Marijuana growers are impacting the environment in Northern California, endangering wildlife and threatening forests, The New York Times reports.
Animals called Pacific fishers, a type of weasel, have been killed by rat poison spread on marijuana crops. Two endangered spotted owls tested positive for an ingredient in rat poison.
Bulldozers used to make room for marijuana crops can start landslides on mountainsides prone to erosion, while construction of roads and dams can clog streams with dislodged soil. Other streams dry up because they are diverted, leaving little water for salmon.
Some illegal operations, believed to be the work of Mexican drug cartels, have 70,000 to 100,000 plants surrounded by cans of tuna and sardines laced with the rat poison d-Con.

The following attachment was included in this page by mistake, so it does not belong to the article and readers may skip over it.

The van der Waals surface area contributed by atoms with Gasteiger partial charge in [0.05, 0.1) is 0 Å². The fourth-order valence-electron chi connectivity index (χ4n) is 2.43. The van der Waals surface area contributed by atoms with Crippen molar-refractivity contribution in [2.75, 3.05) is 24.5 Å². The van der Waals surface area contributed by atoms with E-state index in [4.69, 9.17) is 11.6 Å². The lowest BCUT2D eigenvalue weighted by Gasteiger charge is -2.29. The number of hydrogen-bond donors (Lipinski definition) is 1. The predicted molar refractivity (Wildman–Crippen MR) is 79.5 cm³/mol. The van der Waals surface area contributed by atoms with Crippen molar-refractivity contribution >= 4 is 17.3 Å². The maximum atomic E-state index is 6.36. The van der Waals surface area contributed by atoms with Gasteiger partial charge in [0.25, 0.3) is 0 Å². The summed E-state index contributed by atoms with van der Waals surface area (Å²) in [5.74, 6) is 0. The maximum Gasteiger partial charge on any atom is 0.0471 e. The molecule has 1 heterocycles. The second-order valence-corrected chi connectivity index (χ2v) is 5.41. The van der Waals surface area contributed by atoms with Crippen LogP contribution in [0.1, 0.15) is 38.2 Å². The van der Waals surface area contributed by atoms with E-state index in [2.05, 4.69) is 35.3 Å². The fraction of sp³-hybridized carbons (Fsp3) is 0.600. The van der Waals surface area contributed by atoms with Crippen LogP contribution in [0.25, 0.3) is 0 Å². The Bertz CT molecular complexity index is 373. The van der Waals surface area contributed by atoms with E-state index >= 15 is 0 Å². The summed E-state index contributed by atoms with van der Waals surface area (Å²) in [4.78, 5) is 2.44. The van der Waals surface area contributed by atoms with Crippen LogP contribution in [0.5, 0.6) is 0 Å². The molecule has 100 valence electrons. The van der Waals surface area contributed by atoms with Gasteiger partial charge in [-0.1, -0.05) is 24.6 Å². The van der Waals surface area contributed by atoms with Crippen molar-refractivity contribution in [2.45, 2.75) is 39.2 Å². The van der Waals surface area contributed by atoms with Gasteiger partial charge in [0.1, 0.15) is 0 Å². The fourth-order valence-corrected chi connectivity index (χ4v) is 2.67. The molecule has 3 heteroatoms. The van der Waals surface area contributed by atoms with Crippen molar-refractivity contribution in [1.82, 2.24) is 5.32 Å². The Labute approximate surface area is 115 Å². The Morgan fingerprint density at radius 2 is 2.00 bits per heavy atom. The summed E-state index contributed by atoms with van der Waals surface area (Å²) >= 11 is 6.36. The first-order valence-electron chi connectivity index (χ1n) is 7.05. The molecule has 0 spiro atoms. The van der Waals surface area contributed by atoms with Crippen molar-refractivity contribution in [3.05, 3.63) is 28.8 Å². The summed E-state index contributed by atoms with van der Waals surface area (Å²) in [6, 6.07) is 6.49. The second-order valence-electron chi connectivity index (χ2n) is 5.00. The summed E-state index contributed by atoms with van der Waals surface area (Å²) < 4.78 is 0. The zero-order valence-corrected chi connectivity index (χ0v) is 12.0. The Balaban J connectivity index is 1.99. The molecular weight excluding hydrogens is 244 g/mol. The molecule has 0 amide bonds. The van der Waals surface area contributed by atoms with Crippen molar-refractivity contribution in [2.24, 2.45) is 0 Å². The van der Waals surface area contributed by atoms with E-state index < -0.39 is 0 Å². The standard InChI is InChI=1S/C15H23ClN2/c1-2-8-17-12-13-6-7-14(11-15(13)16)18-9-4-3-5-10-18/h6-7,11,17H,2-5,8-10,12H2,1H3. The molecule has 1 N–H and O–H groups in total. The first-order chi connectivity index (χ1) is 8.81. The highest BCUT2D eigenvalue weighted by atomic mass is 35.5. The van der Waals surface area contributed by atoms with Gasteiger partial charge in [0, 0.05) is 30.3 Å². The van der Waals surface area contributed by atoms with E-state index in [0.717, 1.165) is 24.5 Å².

Mark Lovelace, a Humboldt County, California, supervisor, says the drug’s illegal status under federal law makes it difficult for local governments to control the problem. He says that legalizing marijuana would allow for more regulation, and help stop environmental abuses.
A local nonprofit group, Sanctuary Forest, is subsidizing installation of tanks to store water in the winter for use in warmer, dryer months. “There may be people who grow pot in our group,” Tasha McKee, Executive Director, told the newspaper. “I’m sure there are. We don’t ask that question.”
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